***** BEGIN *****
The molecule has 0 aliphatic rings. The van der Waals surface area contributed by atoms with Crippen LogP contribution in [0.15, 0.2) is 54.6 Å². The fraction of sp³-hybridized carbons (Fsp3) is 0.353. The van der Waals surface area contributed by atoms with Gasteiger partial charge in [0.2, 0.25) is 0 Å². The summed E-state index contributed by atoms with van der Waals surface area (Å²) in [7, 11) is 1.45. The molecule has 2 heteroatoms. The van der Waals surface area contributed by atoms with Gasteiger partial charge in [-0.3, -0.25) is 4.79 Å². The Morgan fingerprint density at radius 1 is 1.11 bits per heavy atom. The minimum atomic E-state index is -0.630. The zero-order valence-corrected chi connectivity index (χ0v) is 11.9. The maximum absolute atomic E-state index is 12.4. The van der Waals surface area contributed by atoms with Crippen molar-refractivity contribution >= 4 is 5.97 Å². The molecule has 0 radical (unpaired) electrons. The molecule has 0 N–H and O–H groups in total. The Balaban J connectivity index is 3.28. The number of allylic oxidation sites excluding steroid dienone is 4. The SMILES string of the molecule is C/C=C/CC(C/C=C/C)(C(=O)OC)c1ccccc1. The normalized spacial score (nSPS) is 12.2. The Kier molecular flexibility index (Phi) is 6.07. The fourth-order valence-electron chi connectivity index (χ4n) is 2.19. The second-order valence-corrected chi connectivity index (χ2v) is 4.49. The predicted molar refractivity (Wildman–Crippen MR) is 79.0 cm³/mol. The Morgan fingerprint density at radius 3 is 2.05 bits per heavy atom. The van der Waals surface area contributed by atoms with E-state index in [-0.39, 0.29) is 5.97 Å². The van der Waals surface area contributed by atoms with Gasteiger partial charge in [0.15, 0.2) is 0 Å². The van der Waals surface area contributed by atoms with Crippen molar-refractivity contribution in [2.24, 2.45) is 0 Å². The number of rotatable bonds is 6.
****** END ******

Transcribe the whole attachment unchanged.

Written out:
The molecule has 0 aliphatic rings. The van der Waals surface area contributed by atoms with Crippen LogP contribution in [0.15, 0.2) is 54.6 Å². The fraction of sp³-hybridized carbons (Fsp3) is 0.353. The van der Waals surface area contributed by atoms with Gasteiger partial charge in [0.2, 0.25) is 0 Å². The summed E-state index contributed by atoms with van der Waals surface area (Å²) in [7, 11) is 1.45. The molecule has 2 heteroatoms. The van der Waals surface area contributed by atoms with Gasteiger partial charge in [-0.3, -0.25) is 4.79 Å². The Morgan fingerprint density at radius 1 is 1.11 bits per heavy atom. The minimum atomic E-state index is -0.630. The zero-order valence-corrected chi connectivity index (χ0v) is 11.9. The maximum absolute atomic E-state index is 12.4. The van der Waals surface area contributed by atoms with Crippen molar-refractivity contribution >= 4 is 5.97 Å². The molecule has 0 radical (unpaired) electrons. The molecule has 0 N–H and O–H groups in total. The Balaban J connectivity index is 3.28. The number of allylic oxidation sites excluding steroid dienone is 4. The SMILES string of the molecule is C/C=C/CC(C/C=C/C)(C(=O)OC)c1ccccc1. The normalized spacial score (nSPS) is 12.2. The Kier molecular flexibility index (Phi) is 6.07. The fourth-order valence-electron chi connectivity index (χ4n) is 2.19. The second-order valence-corrected chi connectivity index (χ2v) is 4.49. The predicted molar refractivity (Wildman–Crippen MR) is 79.0 cm³/mol. The Morgan fingerprint density at radius 3 is 2.05 bits per heavy atom. The van der Waals surface area contributed by atoms with E-state index in [-0.39, 0.29) is 5.97 Å². The van der Waals surface area contributed by atoms with Gasteiger partial charge in [0.15, 0.2) is 0 Å². The van der Waals surface area contributed by atoms with Crippen molar-refractivity contribution in [2.24, 2.45) is 0 Å². The number of rotatable bonds is 6.